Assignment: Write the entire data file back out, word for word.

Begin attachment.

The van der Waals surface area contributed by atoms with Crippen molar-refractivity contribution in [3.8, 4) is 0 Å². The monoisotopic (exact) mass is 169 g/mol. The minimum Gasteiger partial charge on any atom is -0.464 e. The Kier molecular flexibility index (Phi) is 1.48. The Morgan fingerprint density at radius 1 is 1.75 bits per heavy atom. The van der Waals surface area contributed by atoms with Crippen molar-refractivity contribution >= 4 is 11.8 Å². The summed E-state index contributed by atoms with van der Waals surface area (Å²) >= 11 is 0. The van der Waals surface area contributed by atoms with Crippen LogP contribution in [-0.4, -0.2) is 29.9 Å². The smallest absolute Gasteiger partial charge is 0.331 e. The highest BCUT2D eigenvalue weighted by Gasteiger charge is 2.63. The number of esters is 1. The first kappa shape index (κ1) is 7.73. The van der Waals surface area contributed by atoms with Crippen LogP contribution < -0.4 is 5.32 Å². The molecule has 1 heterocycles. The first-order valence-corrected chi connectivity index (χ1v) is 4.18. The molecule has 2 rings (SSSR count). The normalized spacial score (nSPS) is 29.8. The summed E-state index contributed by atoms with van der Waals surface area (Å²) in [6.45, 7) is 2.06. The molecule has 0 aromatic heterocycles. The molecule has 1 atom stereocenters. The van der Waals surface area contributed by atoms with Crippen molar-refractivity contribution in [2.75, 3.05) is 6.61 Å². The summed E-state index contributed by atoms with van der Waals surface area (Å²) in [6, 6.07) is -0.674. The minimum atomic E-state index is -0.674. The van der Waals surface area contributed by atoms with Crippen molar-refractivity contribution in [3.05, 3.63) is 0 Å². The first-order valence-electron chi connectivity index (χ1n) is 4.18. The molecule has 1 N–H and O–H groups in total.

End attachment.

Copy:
The van der Waals surface area contributed by atoms with Crippen molar-refractivity contribution in [3.8, 4) is 0 Å². The monoisotopic (exact) mass is 169 g/mol. The minimum Gasteiger partial charge on any atom is -0.464 e. The Kier molecular flexibility index (Phi) is 1.48. The Morgan fingerprint density at radius 1 is 1.75 bits per heavy atom. The van der Waals surface area contributed by atoms with Crippen molar-refractivity contribution >= 4 is 11.8 Å². The summed E-state index contributed by atoms with van der Waals surface area (Å²) >= 11 is 0. The van der Waals surface area contributed by atoms with Crippen LogP contribution in [-0.4, -0.2) is 29.9 Å². The smallest absolute Gasteiger partial charge is 0.331 e. The highest BCUT2D eigenvalue weighted by Gasteiger charge is 2.63. The number of esters is 1. The first kappa shape index (κ1) is 7.73. The van der Waals surface area contributed by atoms with Crippen LogP contribution < -0.4 is 5.32 Å². The molecule has 1 heterocycles. The first-order valence-corrected chi connectivity index (χ1v) is 4.18. The molecule has 2 rings (SSSR count). The normalized spacial score (nSPS) is 29.8. The summed E-state index contributed by atoms with van der Waals surface area (Å²) in [6.45, 7) is 2.06. The molecule has 0 aromatic heterocycles. The molecule has 1 atom stereocenters. The van der Waals surface area contributed by atoms with Crippen molar-refractivity contribution in [2.75, 3.05) is 6.61 Å². The summed E-state index contributed by atoms with van der Waals surface area (Å²) in [6, 6.07) is -0.674. The minimum atomic E-state index is -0.674. The van der Waals surface area contributed by atoms with Crippen molar-refractivity contribution in [3.05, 3.63) is 0 Å². The first-order valence-electron chi connectivity index (χ1n) is 4.18. The molecule has 1 N–H and O–H groups in total.